It’s a muggy mid-July afternoon in Chicago and all is quiet on the dairy front for today. A quick glance at dairy product spot prices reveals that cheese powder and butter prices are all at — or within pennies — of their 2016 high price print.
Over the past six weeks, prices boomed northward amid growing — downright burdensome — inventory levels and largely bearish market sentiment. Dairy prices so far this year remind me of a quote by George Bernard Shaw who wrote, “If history repeats itself, and the unexpected always happens, how incapable Man must be of learning from experience.”
Maybe it’s time to review dairy price risk management.
On the surface, dairy price risk management sounds about as fun as sitting through a calculus class with an ingrown toenail. If that’s the case for you, simplify the concept down to the nuts and bolts to make it more interesting. Managing price risk is essentially attempting to shift part (or all) of your business from price taker to price maker. See, simple enough.
Let’s dial in a little deeper here. In my experience, dairy buyers wake up every morning wanting price certainty. But many dairy buyers also have many misconceptions about risk. They also have concerns about the cost of hedging and fears of loss on hedging transactions. Meanwhile, dairy hedging simply attempts to transform unacceptable price risks into an acceptable form.
Operational and financial risks
Break down your business into two risk categories: operational and financial. Operational risks are all those directly associated with the daily production of a clean, fresh and quality product. While problems from a failed refrigeration compressor to a lack of available trucks are serious, they’re fairly straightforward. The financial risks can be more ambiguous but just as critical.
To understand financial risks is to first accept that you have them. Be open to the idea that the dairy company that does not take responsibility for its financial risks is really betting that the markets will either remain static or move in its favor. Ironically, speculation is another main hurdle to hedging.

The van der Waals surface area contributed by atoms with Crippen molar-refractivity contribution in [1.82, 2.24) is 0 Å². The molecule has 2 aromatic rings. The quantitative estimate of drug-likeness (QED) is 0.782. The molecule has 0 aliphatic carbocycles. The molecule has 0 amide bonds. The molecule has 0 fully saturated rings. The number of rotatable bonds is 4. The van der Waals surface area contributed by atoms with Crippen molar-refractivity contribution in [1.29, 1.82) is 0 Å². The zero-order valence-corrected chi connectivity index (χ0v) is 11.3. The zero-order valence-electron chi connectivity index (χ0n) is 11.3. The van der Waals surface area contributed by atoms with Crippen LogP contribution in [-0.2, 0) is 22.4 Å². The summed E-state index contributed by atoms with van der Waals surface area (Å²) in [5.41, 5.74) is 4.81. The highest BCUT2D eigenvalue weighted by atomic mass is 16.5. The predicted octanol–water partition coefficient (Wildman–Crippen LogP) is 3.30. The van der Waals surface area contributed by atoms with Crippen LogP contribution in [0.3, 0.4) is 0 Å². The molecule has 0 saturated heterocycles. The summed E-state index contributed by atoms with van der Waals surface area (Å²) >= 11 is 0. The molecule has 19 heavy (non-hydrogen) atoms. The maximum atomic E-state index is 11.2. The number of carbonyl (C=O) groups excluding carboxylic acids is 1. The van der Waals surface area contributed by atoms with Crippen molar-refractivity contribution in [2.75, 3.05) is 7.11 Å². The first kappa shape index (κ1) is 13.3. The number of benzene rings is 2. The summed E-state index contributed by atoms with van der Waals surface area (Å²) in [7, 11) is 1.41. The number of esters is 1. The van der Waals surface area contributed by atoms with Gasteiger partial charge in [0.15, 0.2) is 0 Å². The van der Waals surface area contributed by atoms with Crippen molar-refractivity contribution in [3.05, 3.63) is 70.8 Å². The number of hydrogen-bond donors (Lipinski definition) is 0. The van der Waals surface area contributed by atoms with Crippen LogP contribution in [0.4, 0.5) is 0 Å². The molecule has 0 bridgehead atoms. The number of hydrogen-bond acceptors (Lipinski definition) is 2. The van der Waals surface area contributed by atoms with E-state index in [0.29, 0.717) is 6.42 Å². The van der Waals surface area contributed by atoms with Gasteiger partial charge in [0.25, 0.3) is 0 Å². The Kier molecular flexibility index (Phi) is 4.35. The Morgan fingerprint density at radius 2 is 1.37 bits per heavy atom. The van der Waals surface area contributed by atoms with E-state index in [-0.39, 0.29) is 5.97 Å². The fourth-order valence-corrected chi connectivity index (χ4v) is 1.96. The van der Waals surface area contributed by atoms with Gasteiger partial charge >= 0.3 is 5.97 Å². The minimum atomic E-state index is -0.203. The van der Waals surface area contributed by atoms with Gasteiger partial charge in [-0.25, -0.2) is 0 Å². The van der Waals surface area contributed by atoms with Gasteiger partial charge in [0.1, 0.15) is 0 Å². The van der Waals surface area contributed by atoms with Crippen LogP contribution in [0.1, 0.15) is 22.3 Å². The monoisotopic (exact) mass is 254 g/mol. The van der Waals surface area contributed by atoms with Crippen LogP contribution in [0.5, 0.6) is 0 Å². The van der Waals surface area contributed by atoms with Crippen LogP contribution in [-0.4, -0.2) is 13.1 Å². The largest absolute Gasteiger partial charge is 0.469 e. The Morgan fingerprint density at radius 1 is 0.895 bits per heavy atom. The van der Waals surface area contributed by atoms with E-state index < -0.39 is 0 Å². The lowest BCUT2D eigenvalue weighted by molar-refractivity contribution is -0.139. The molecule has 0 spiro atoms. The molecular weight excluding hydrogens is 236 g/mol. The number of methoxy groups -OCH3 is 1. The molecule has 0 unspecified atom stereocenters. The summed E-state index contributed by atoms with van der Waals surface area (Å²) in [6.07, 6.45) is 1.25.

When it comes to markets, speculation is a dirty word. Many commercial hedgers do not hedge because they automatically believe they’re trying to “beat the market.” They believe that using futures or options introduces additional risk. In reality, the opposite is true. A properly constructed hedge lowers risk. Betting that the prices will arrive at or below some arbitrary budget level is really the gamble.
Hedging or speculating?
Those who understand and are comfortable with hedging as the opposite of speculating may still struggle with the costs associated with hedging. Admittedly, some hedging strategies do cost money. But consider the alternative. To accurately evaluate the costs of hedging, you have to consider them against the costs of not hedging. The cost of not hedging is the potential loss your company can suffer if market factors move against your interests.
Additionally, the failure to evaluate the performance of a hedge by the appropriate benchmark also prevents action. The key to properly evaluating the performance of all futures, options, swap or forward-contracting transactions lies in establishing appropriate goals at the outset.
If your company buys a million pounds of cheese per month and you price 50% of cheese forward at 10 cents below budget (after considering adjustments for any basis issues), then we need to be comfortable with those figures at the beginning and at the end. (Note: there are ways to make the hedge more flexible and profitable, but for the sake of this article, we have to be comfortable with the concept of setting a real budget). You need to be OK with the idea that you’re establishing a fixed price and profit margin, and removing volatility.
Although it’s valuable to get a sense of market tenor, many market participants fall into a trap of trying to construct hedges on the basis of their market outlook. As a dairy risk consultant, I spend a lot of time talking to buyers and sellers of dairy products about short- and long-term price direction based on supply and demand assumptions. But the best hedging decisions are made when you acknowledge that market movements are unpredictable. A hedge should always seek to minimize risk first. It should not represent a gamble on the direction of market prices.
Your well-designed hedge — one that considers the central aspects discussed above — reduces both risks and costs to your operation. Hedging stabilizes earnings, frees up resources and allows you to focus on basic competitive advantages of quality and quantity of your products.
Take some time this summer to review what risks you are comfortable with and which ones make you uncomfortable. Ask questions, make a plan, move your business forward with more certainty in what has increasingly become an uncertain commodity price world.